Analysis Of The Mother’s Tone In Girl By Jamaica Kincaid
Jamaica Kincaid’s ‘Girl’ shows us the stifling reinforcement of gender norms through a claustrophobic and domineering style. The recollection of an unnamed girl’s mother allows us to experience the exponentially rising expectations of childhood, and later early womanhood. Although the mother ultimately wants nothing but the best for her daughter, her rising interference ends up feeling suffocating rather than motherly.
‘Girl’ frequently uses a paradoxical tone to highlight how the mother dispensing her advice feels less about character building rather, and about upholding her society’s standards on how to be a woman. The Mother’s advice seems to jump between stoic, no-nonsense advice such as “this is how you sweep a whole house; this is how you sweep a yard” and crude accusations such as “like the slut you are so bent on becoming”. This jarring and uneven tone is meant to make us question how appropriate the mother’s advice is, can we really trust the advice of a mother who thrice in the extract accuses her daughter of being promiscuous simply for not attainting every standard she had set up for her? The frequent usage of words and phrases such as “always”, “this is how” and “make sure” keeps an imposing tone throughout the entire piece, there is little to no wiggle room for the daughter to interpret the advice. There is little doubt that the Mother wants to maintain a constant discipline in the Girl’s daily life, but the tone makes it clear that it her standards have become repressive.
But the almost-impossible standards imposed by the Mother can also be reflected in the very form of the piece; written as a huge, singular paragraph, Kincaid leaves little room for the reader to breathe. With no descriptive prose nor paragraphs, and relying solely on a single connected string of dialogue, it is in essence like a group of commands that one is trying to regurgitate from memory. To compound on this, the constant repetition of the phrase “this is how” in lines such as “this is how to sew on a button; this is how to make a buttonhole for the button you have just sewed on” adds a mechanical feel to the advice, like the Mother is coding a piece of software rather than teaching advice to a human. The advice is further denaturalised by order in which it is presented, in which the lines of advice are grouped together by subject matter (such as cooking, hosting, sewing) rather than in chorological order to the girl’s life. This further dehumanised the advice to feel like a sheet of instructions rather than a piece invoking motherly care. The utilitarian structure of the piece coupled with constant reiteration of commands not only reinforces just how strict and unflinching the Mother’s parenting habits are, but how gender roles can feel regimental and impersonal.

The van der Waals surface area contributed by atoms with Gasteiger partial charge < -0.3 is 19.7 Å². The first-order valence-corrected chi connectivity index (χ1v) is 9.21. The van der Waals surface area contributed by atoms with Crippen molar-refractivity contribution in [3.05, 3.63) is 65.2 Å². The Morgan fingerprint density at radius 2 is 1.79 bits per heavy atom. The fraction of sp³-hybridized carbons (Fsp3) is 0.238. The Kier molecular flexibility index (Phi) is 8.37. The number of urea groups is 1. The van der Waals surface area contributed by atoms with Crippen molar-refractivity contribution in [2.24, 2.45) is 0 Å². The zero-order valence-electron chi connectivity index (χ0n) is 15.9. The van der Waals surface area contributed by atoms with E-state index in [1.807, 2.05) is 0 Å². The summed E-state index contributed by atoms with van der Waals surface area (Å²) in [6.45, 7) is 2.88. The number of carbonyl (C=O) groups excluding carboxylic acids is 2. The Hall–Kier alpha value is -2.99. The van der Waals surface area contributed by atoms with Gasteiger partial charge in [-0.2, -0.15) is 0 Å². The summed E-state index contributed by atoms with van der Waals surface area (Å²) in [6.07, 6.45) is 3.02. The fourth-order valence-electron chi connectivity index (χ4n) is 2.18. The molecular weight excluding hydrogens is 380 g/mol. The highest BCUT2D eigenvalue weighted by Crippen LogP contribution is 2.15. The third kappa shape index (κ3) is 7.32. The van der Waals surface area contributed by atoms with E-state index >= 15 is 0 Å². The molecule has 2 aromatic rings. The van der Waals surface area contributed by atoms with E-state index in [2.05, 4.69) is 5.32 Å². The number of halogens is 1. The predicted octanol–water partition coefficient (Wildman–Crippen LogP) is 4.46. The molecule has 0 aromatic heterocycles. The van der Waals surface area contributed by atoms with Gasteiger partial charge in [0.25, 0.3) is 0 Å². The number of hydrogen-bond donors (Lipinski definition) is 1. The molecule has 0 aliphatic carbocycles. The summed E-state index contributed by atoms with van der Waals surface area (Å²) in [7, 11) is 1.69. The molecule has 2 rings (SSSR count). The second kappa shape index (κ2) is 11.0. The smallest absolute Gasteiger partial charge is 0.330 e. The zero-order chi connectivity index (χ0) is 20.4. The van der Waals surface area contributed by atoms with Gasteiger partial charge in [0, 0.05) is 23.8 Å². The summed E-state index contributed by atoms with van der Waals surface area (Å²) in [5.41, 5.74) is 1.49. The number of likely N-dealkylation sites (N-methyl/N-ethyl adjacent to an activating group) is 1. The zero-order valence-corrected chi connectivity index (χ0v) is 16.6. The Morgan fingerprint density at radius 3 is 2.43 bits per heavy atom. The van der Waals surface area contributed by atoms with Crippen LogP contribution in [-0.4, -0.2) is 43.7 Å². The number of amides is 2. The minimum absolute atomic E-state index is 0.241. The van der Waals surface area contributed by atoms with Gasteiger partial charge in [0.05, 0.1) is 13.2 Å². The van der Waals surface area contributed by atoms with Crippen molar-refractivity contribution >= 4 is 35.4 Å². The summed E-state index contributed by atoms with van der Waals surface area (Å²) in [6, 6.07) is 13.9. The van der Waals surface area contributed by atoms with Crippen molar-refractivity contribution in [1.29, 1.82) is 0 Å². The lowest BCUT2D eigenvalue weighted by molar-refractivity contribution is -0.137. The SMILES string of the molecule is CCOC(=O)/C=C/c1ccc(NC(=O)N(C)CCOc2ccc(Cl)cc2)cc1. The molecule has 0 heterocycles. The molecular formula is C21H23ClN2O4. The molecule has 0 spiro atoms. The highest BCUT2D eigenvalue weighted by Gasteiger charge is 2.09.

Futhermore, Kincaid shows the uneven dynamic in the relationship between the two by ensuring that the Mother’s own voice dominates the extract. The Mother’s dialogue makes up the absolute majority, with the Girl receiving a mere two lines of dialogue. Neither do these lines have agency, they are both retorts to the mother, as seen in “but I don’t sing benna on Sundays at all and never in Sunday school”. When one takes into account that the mother doesn’t even dignify the retort with a response, it shows an unfair power dynamic between the two. Nothing is learnt by the mother through the daughter. Neither does she seem willing to entertain questions by the daughter as seen in “but what if the baker won’t let me feel the bread?” and her response of “you mean to say that after all you are really going to be the kind of woman who the baker won’t let near the bread”. There is no attempt to assure her, and the lack of a question mark makes it clear she has no doubt in her message, showing that she feels absolute conviction in the guidance she is dispensing while refusing to see things from her daughter’s point of view.
It may be easy to think of the Mother has being cruel, but it is more complicated than that. Despite her harsh, unflinching tone, her guidance is done with motherly intentions. She only wants her daughter to grow up to become a well-functioning adult, her advice of “his is how to make ends meet;” and “this is how to love a man, and if this doesn’t work there are other ways “(Kincaid) makes this very clear. But with the overwhelming and repressive way in which the advice is delivered, she leaves little room for personal growth, and the Mother is a warning about the stifling role that gender norms can impose upon a child.
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